A new data brief from Altarum includes results from a Consumer Healthcare Experience State Survey (CHESS) survey of more than 1,150 Pennsylvania adults conducted from Oct. 30, 2020 to Dec. 10, 2020, where residents expressed concerned about prescription drug costs and a strong desire to enact solutions.
CHESS is designed to elicit respondents’ unbiased views on a wide range of health system issues, including confidence using the health system, financial burden and views on fixes that might be needed.
- 1 in 2 are worried about affording the cost of prescription drugs.
- 1 in 5 did not fill a prescription, cut pills in half or skipped a dose of medicine in the past 12 months.
- 28% of rural adults did not fill a prescription, cut pills in half or skipped a dose of medicine in the past 12 months compared to 17% of non-rural adults.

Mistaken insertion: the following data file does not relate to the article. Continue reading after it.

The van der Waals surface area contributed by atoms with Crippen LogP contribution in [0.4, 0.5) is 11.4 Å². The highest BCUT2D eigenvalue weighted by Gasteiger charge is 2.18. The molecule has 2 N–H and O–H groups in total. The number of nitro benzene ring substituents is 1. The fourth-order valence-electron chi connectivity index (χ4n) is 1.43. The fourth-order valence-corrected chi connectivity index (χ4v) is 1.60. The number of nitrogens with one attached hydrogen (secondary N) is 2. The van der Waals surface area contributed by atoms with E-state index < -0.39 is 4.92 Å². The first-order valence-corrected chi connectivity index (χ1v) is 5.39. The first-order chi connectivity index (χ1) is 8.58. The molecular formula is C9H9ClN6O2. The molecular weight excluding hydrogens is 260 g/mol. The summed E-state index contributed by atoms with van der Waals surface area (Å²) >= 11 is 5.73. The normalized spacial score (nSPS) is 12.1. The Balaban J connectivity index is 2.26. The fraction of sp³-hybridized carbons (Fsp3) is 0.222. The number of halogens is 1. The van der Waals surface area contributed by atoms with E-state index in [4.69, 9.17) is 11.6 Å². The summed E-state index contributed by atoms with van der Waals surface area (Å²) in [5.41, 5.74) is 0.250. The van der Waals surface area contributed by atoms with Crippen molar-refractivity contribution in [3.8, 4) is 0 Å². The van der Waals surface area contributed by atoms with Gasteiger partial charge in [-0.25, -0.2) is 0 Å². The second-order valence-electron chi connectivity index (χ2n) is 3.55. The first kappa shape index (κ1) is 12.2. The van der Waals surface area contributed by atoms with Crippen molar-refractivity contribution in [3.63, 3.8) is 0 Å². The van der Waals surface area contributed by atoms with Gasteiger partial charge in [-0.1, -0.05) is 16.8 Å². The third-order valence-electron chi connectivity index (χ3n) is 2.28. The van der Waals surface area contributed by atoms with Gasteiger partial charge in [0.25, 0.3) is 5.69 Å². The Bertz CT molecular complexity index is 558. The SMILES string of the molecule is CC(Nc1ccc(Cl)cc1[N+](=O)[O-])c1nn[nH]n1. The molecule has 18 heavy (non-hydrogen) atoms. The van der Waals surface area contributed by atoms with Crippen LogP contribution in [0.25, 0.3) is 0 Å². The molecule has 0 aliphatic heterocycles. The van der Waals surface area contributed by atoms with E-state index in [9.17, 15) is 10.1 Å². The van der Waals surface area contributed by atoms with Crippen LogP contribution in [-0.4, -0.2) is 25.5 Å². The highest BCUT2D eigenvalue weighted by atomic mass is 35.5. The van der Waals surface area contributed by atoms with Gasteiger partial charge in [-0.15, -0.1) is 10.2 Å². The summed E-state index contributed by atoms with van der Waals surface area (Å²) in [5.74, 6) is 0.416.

- There is strong support among Pennsylvania adults for government action on drug costs regardless of political affiliation.
Many Pennsylvania residents experienced hardship in the prior 12 months due to the cost of prescription drugs. Indeed, cost concerns led 1 in 5 Pennsylvania adults (22%) to not fill a prescription, cut pills in half or skip a dose of medicine.
In addition, over half of all survey respondents (51%) reported being either “somewhat worried” or “very worried” about affording the cost of prescription drugs. Worry varied significantly by income group, with residents in households making less than $50,000 per year being almost twice as worried as those in households making more than $100,000 per year.